Dynamic Mental Illness Indicators Caught by Advanced AI in Brain Imaging
Photo: Public domain
New research by Georgia State University’s TReNDS Center may lead to early diagnosis of devastating conditions such as Alzheimer’s disease, schizophrenia, and autism—in time to help prevent and more easily treat these disorders. In a new study published in Scientific Reports, a team of seven scientists from Georgia State built a sophisticated computer program that was able to comb through massive amounts of brain imaging data and discover novel patterns linked to mental health conditions. The brain imaging data came from scans using functional magnetic resonance imaging (fMRI), which measures dynamic brain activity by detecting tiny changes in blood flow.
“We built artificial intelligence models to interpret the large amounts of information from fMRI,” said Sergey Plis, associate professor of computer science and neuroscience at Georgia State, and lead author on the study.
He compared this kind of dynamic imaging to a movie—as opposed to a snapshot such as an x-ray or, the more common structural MRI—and noted “the available data is so much larger, so much richer than a blood test or a regular MRI. But that’s the challenge—that huge amount of data is hard to interpret.”
In addition, fMRI’s on these specific conditions are expensive, and not easy to obtain. Using an artificial intelligence model, however, regular fMRI’s can be data mined. And those are available in large numbers.
“There are large datasets available in individuals without a known clinical disorder,” explains Vince Calhoun, Founding Director of the TReNDS Center, and one of the study’s authors. Using these large but unrelated available datasets improved the model’s performance on smaller specific datasets.
“New patterns emerged that we could definitively link to each of the three brain disorders,” Calhoun said.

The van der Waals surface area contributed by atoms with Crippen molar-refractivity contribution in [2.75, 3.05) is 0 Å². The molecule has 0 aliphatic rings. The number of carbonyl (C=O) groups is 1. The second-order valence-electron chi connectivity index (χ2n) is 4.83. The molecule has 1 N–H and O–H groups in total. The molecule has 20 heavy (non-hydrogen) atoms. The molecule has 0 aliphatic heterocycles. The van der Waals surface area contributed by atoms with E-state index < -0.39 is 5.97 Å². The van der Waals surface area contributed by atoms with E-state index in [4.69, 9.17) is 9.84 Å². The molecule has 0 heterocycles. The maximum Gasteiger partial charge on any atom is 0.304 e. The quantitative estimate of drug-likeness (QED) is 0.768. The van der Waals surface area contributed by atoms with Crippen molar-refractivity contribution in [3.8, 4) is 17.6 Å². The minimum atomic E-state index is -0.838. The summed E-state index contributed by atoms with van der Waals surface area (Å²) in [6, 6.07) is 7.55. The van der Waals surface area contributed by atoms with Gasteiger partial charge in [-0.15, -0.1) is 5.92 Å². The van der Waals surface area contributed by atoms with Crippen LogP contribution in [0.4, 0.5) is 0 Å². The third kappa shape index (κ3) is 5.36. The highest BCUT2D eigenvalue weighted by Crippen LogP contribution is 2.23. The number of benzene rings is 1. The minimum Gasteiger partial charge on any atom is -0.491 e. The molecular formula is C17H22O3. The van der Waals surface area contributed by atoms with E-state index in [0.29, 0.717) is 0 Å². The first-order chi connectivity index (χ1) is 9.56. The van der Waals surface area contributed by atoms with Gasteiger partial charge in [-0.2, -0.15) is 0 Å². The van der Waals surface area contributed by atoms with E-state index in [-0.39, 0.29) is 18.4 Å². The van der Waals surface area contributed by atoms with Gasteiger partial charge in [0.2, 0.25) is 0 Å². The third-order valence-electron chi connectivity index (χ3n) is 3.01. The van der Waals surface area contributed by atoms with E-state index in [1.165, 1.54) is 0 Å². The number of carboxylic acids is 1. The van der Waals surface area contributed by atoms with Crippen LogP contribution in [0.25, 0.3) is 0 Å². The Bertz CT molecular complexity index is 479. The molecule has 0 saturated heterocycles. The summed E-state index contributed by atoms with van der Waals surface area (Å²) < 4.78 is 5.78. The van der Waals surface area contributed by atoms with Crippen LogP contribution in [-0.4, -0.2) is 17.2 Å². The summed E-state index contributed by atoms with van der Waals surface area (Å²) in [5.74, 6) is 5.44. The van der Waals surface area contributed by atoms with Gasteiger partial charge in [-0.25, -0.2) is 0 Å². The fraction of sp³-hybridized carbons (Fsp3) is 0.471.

The AI models were first trained on a dataset including over 10,000 individuals to learn to understand basic fMRI imaging and brain function. The researchers then used multi-site data sets of over 1200 individuals including those with autism spectrum disorder, schizophrenia, and Alzheimer’s disease.
How does it work? It’s a bit like Facebook, YouTube or Amazon learning about you from your online behavior, and beginning to be able to predict future behavior, likes and dislikes. The computer software was even able to home in on the “moment” when the brain imaging data was most likely linked to the mental disorder in question.
To make these findings clinically useful, they will need to be applied before a disorder manifests.
“If we can find markers for and predict Alzheimer’s risk in a 40-year-old,” Calhoun said, “we might be able to do something about it.”
Similarly, if schizophrenia risks can be predicted before there are actual changes in brain structure, there may be ways to offer better or more effective treatments.
“Even if we know from other testing or family history that someone is at risk of a disorder such as Alzheimer’s, we are still unable to predict when exactly it will occur,” Calhoun said. “Brain imaging could narrow down that time window, by catching the relevant patterns when they do show up before clinical disease is apparent.”
“The vision is that we collect a large imaging dataset, our AI models pore over it, and show us what they learned about certain disorders,” Plis said. “We are building systems to discover new knowledge we could not discover on our own.”
“Our goal,” said Md Mahfuzur Rahman, first author on the study and a doctoral student in computer science at Georgia State, “is to bridge big worlds and big datasets with small worlds and disease-specific datasets and move towards markers relevant for clinical decisions.”
This study was supported by startup funds to SMP and in part by NIH grants R01EB006841, R01MH118695, RF1MH121885, and NSF 2112455.